The legacy of American architect I.M. Pei stretches from west to east, from the Louvre museum to his native China, where he helped fuse tradition with modernity as the country opened up after the Cultural Revolution. The Chinese-born designer was one of the 20th century's most renowned architects, and was awarded the Pritzker Prize in 1983, considered the Nobel Prize of the architecture world.
Visitors walk below the glass Pyramid entrance, designed by Chinese-born USA architect I.M. Pei, at the Louvre Museum in Paris in 2007. "It's his work over a generation of time and his logical and relentless pursuit of the highest degree of excellence". Pei has been credited with saving modernist architecture, which was thought of as cold and uninviting, with open, welcoming public spaces, per the Washington Post.
His Fragrant Hill Hotel in Beijing, completed in 1982, uses a traditional Chinese design. Three years later he became Chancellor of the Academy, the first architect to hold the position.
Pei, who as a schoolboy in Shanghai was inspired by its building boom in the 1930s, immigrated to the United States and studied architecture at the Massachusetts Institute of Technology and Harvard University. Among the firm's accomplishments are the Jacob Javits Convention Center in New York City and the United States Holocaust Memorial Museum in Washington.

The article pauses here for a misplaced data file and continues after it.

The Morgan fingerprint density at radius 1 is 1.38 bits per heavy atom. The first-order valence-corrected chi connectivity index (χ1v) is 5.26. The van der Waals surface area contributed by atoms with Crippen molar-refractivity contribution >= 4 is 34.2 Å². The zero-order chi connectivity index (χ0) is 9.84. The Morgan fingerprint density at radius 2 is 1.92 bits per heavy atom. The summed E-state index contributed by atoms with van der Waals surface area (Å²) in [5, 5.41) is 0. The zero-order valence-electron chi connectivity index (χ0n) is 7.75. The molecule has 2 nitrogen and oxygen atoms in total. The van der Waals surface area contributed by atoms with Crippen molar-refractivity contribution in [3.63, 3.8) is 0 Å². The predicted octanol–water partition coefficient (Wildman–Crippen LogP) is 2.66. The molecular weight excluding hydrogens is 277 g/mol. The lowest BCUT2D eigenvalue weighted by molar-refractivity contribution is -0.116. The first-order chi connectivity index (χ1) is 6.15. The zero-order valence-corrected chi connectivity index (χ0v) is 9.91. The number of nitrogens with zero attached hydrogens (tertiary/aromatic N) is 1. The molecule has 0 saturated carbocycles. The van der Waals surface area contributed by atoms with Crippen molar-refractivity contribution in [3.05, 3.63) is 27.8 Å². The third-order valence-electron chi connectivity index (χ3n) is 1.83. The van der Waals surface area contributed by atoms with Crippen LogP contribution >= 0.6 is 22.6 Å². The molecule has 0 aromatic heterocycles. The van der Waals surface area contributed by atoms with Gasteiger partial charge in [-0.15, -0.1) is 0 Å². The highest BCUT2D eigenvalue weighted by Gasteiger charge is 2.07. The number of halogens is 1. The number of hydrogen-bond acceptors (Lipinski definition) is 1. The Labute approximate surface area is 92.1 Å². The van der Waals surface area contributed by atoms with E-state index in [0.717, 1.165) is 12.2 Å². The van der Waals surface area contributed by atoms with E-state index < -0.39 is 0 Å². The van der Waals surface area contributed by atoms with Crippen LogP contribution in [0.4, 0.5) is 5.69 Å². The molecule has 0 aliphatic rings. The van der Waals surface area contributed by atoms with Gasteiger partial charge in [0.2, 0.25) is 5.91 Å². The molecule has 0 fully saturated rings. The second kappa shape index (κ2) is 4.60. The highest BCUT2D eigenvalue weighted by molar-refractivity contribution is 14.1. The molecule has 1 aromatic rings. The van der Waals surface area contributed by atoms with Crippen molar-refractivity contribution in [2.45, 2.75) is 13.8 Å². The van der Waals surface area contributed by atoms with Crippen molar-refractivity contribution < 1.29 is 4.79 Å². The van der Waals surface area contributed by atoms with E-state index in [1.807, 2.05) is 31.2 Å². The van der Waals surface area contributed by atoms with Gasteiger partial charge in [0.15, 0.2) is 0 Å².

After working briefly for the US National Defense Research Committee during World War II, he began his career as an architect at Webb & Knapp, Inc., the firm of American real estate developer William Zeckendorf in 1948.
In 1964, Pei was picked by John F. Kennedy's family to design his presidential library.
At the time, Jacqueline Kennedy said all the candidates were excellent, "But Pei!"
Pei said the Louvre was the most hard job of his career.
The Bank of China Tower, centre, is pictured in Hong Kong on August 23, 2012.
The project was the result of a recommendation made by Vincent Ponte, a NY city planner who visited Australia in late 1969 and suggested that "ANZ, AMP Society and Mainline Corporation get together to use their total of three and a third acres [approximately 13,500 square metres] to develop a joint venture", reported the Sydney Morning Herald on 20 June, 1971.
He elaborated on those geometric shapes in the design of the marble-clad East Building of the National Gallery (1978), the most acclaimed of Pei's projects. "I want to find the originality in the time, the place, and the problem". From his Manhattan office, Pei and his crew created a model, renderings and plans for a dramatic re-creation of downtown Oklahoma City. "That is the magic of I.M. Pei", he said.
He is survived by his sons Li Chung Pei and Chieng Chung Pei. He was married to Eileen Loo from 1942 until her death in 2014.